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(b) Three transparent glass blocks, A, B and C, are arranged (not to scale) as shown in
Figure 10. Each glass block has a different refractive index.

Normal line
Light ray

Air

GlassA

line

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=
r+.
Sii.
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Figure 10. Arangement of transparent glass blocks
i}.
t. (i) Calculate the speed of light in Glass Block A.
\$
Aa
rt: :
(Refractive index of Glass Block A I .80.)
.:=

!{,
!lir. [2 marksl
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0213802021 J
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Show that the angle 0 in the figure is approximately 30 degrees.

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[2 marks]

(iii) The refractive index of Glass Block C is 1.40. Calculate the critical angle between
Glass Block A and Glass Block C.

[2 marksl
(iv) State what happens to the light when it reaches the boundary between Glass Block

[2 marks]

Total 15 marks

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6. (a)
-23 -

Explain how the 'greenhouse effect'contributes to the warming of the Earth's atmosphere.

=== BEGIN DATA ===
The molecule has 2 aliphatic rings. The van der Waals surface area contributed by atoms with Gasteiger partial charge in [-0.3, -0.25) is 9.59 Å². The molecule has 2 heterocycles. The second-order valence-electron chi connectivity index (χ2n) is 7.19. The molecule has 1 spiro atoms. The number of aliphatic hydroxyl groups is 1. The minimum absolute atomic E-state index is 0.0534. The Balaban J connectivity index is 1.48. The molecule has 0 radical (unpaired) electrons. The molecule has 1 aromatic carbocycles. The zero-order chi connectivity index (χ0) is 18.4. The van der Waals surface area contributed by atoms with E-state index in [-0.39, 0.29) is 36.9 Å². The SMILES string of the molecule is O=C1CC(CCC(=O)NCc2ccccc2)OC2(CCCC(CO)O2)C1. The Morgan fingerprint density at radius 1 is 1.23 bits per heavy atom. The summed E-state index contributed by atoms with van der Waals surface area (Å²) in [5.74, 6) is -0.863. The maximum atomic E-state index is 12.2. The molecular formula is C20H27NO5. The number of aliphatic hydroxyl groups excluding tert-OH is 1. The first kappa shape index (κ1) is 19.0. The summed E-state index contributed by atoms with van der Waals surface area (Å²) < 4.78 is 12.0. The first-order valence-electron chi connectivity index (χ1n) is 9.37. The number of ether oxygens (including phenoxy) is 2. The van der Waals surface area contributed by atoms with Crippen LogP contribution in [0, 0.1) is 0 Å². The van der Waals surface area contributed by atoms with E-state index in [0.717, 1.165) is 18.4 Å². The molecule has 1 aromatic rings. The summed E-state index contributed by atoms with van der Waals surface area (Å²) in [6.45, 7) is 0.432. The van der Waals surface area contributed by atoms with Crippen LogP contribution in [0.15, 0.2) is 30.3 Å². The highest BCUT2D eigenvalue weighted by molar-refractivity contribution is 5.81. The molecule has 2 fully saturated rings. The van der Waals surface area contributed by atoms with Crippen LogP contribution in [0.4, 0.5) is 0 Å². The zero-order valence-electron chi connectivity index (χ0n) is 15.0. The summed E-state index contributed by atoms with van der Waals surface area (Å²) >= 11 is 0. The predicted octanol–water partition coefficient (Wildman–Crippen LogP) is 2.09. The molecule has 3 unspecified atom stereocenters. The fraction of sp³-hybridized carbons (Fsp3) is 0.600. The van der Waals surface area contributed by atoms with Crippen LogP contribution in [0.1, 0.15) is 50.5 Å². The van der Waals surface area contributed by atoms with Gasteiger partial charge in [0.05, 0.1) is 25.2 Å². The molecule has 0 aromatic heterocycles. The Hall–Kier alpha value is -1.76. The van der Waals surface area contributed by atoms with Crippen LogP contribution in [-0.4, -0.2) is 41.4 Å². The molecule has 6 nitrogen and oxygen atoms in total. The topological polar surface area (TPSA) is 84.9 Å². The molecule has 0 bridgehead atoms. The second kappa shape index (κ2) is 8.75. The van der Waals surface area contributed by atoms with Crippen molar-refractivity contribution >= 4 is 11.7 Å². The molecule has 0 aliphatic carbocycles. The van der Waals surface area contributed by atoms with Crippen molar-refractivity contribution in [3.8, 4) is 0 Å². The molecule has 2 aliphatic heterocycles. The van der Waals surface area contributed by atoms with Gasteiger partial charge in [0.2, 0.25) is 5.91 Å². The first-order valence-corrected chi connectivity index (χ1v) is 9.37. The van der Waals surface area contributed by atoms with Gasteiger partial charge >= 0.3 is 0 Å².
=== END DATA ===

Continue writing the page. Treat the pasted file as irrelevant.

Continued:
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[6 marks]

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02t38020tCAPE20t6

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0213802023
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24

A rectangular glass window in an office building has dimensions 2.4 metres by 2 metres
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by 3 centimetres. The temperature of the outer surface of the window is 35 "C and the
temperature of the inner surface is 26 oC.

Calculate the rate of heat conduction through the glass.

[5 marksl
oC by an air conditioning unit. If the air
(c) The temperature in the room is maintained at26
conditioning unit fails, determine how long it will take for the temperature of the room
and its contents to increase by 3 "C.

(Assume that heat conduction is the only source of heat input to the room; the average
x l0s J/ "C.)
heat capacity of the room and its contents is 5.7

[4 marksl

Total 15 marks

END OF TEST

IF YOU FINISH BEFORE TIME IS CALLED, CHECK YOUR WORI( ON THIS TEST.

021380201CAP8 20r6

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0213802024